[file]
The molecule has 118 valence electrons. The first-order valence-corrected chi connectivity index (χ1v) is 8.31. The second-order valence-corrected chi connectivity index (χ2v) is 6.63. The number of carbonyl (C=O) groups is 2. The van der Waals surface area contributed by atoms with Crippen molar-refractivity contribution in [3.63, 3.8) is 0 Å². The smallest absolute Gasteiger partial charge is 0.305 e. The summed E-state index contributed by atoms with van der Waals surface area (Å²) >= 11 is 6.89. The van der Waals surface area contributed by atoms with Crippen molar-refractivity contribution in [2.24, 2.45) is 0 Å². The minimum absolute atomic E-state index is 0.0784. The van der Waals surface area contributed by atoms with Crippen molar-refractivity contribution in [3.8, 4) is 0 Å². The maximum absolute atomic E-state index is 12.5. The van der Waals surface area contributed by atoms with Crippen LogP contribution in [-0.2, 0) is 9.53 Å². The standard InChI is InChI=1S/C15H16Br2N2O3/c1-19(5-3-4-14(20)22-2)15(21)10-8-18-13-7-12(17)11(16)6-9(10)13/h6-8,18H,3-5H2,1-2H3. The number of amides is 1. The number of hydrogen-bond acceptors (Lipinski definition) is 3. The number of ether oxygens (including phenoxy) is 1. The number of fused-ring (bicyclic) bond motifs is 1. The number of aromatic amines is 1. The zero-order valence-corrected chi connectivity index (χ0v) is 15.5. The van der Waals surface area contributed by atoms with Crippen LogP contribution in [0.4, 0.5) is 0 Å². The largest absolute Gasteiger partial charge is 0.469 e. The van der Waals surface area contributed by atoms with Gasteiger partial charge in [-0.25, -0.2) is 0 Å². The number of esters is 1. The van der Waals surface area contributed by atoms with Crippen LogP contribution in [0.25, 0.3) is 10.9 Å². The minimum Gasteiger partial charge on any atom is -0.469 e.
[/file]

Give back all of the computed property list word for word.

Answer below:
The molecule has 118 valence electrons. The first-order valence-corrected chi connectivity index (χ1v) is 8.31. The second-order valence-corrected chi connectivity index (χ2v) is 6.63. The number of carbonyl (C=O) groups is 2. The van der Waals surface area contributed by atoms with Crippen molar-refractivity contribution in [3.63, 3.8) is 0 Å². The smallest absolute Gasteiger partial charge is 0.305 e. The summed E-state index contributed by atoms with van der Waals surface area (Å²) >= 11 is 6.89. The van der Waals surface area contributed by atoms with Crippen molar-refractivity contribution in [2.24, 2.45) is 0 Å². The minimum absolute atomic E-state index is 0.0784. The van der Waals surface area contributed by atoms with Crippen molar-refractivity contribution in [3.8, 4) is 0 Å². The maximum absolute atomic E-state index is 12.5. The van der Waals surface area contributed by atoms with Crippen LogP contribution in [-0.2, 0) is 9.53 Å². The standard InChI is InChI=1S/C15H16Br2N2O3/c1-19(5-3-4-14(20)22-2)15(21)10-8-18-13-7-12(17)11(16)6-9(10)13/h6-8,18H,3-5H2,1-2H3. The number of amides is 1. The number of hydrogen-bond acceptors (Lipinski definition) is 3. The number of ether oxygens (including phenoxy) is 1. The number of fused-ring (bicyclic) bond motifs is 1. The number of aromatic amines is 1. The zero-order valence-corrected chi connectivity index (χ0v) is 15.5. The van der Waals surface area contributed by atoms with Crippen LogP contribution in [0.4, 0.5) is 0 Å². The largest absolute Gasteiger partial charge is 0.469 e. The van der Waals surface area contributed by atoms with Gasteiger partial charge in [-0.25, -0.2) is 0 Å². The number of esters is 1. The van der Waals surface area contributed by atoms with Crippen LogP contribution in [0.25, 0.3) is 10.9 Å². The minimum Gasteiger partial charge on any atom is -0.469 e.